With the dog days of August soon to be upon us, I thought I would continue my series of self-improvement posts to advance my writing skills. With a long history of writing sober engineering and marketing reports, I feel that I am behind in developing any skill in the communications methodology required of politicians and radio talk show hosts. I think the adjective “bombastic” is appropriate for defining this skill.
bom·bas·tic: high-sounding but with little meaning; inflated
I have chosen as a practice topic the commissioning of my restomod 1962 Pontiac that I call the “Blue Bird.” When doing extensive restoration or modification of an automobile, there comes a time when all the major work is done, and what remains is to get the car tested and ready for use on the highway. This task can be both painstaking and vexing, so it is a good topic for bombastic writing.
Here goes. . .
After a horrendous amount of labor and much expenditure, the Blue Bird has grudgingly arrived at an auspicious point where it can be made to demonstrate its readiness to enter the world of ultra-high performance cars that attract the admiration of those whose sedentary lives do not allow them to venture into the exotic world of high performance machinery. Smugly showing off the beauty of the stunning blue finish on its world class sleek body, I could only wonder if the awesome potential of its fabled engine and chassis will gracefully submit to the rigors of testing demanded by the owner and even society in general. While it remains aristocratically above the pedestrian vehicles that contaminate the highway, it still must conform to social norms as established by insensitive government regulators. Such unnecessary and obnoxious considerations established by them must now be confronted.
Starting the powerful LS-3 engine is a thrill that awaits the driver when he turns the ignition key with trembling excitement and a tinge of nervousness to bring the Blue Bird to life. I am rewarded by a sharp snarl that quickly settles down to a smooth powerful idle that surges to an ominous growl with the slightest movement of the gas pedal. The message is clear: “You have brought me to life; are you man enough to control my beastly behavior?!?”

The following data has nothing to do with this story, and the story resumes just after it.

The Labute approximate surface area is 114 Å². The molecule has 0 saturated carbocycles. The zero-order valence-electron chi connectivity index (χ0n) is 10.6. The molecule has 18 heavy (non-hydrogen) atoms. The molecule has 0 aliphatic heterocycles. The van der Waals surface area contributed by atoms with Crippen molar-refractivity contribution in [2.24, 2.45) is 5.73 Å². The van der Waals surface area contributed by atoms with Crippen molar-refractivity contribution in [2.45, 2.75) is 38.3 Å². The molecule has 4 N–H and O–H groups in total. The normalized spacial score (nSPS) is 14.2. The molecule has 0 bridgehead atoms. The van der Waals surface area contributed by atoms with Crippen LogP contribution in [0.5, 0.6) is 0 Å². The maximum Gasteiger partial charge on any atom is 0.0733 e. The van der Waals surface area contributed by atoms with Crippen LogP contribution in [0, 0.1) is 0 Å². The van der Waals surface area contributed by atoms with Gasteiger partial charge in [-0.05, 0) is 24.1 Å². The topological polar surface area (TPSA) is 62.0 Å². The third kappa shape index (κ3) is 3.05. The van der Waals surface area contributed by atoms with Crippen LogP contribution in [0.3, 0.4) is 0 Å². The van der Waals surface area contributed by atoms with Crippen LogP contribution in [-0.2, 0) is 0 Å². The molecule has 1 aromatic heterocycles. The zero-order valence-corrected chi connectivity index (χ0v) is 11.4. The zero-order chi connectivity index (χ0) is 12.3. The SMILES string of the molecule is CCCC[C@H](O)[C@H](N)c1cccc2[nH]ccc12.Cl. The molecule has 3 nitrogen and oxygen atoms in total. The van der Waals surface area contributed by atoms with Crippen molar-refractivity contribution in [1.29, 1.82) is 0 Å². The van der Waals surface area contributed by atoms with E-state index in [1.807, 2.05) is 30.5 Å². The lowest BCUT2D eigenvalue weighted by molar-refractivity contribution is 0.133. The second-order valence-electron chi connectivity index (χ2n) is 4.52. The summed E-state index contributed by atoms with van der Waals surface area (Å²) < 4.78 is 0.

The newly reupholstered seats grafted out of a Cadillac are positioned for optimum comfort and the moment is at hand to push the D button on the shifter panel and put the car into a smooth and powerful motion.
With no license plate on the bumper, the decision is made to foray onto the quiet street and stealthily go a short distance to evaluate the basic performance of the car. The steering and brakes are gingerly tested and found to perform in an acceptable manner. This is most comforting – so far, so good.
A short burst of acceleration is a total revelation as the power of the engine gives a strong hint of the force contained under the hood by pushing me back into the seat. It is then that a horrible fault is revealed. There is an ominous knock that can be traced to the floor pan behind the front seat. This can mean only one thing: THE DRIVESHAFT IS HITTING THE FLOOR PAN. This could be the harbinger of great tragedy. Will it be necessary to remount the transmission, or perhaps remove not only the floor carpet and sound insulation but also cut the floor pan and fabricate a new patch panel? Is the whole project going to be set back months because of this massive potential complication?
A problem of this magnitude requires the skill of a master mechanic and restoration specialist to resolve, aka Dusty Price, the genius responsible for the design and fabrication of the car. It is with calm resolve that only those possessing extraordinary ability can muster that Dusty goes down in the pit to survey the problem, while I wait above with an aching heart to learn the verdict of what has gone so tragically wrong, and how it can be fixed.
Dusty climbs the ladder to exit the pit, and I scan his face to see if there is hope or despair on the horizon. In a soft, careful manner so characteristic of those with calm resolve, Dusty says that he can fix the problem through removal of a shim from the transmission mount. I practically faint as I emit a sigh of relief that my worst fears are not coming true, and that progress will not be halted. We celebrate by drinking a cold beer. The Blue Bird will soon be on the road.
After years of writing engineering reports with a specific scientific slant to them, I find writing like this to be difficult as I want to revert back to my more direct “tell it like it is” method.
By using a less colorful mode of communication, I would say:
“When I test drove the Pontiac on the neighborhood street, the driveshaft rubbed the floor pan and made a knocking sound. Dusty removed a shim under the transmission, and that cured the problem.”
OK – not as exciting, but very direct in communicating the situation.
Since we take the time to name our cars, it seems only appropriate to use the colorful mode of communication to bring the personality of the car to life and to illustrate what it took to get to the end result.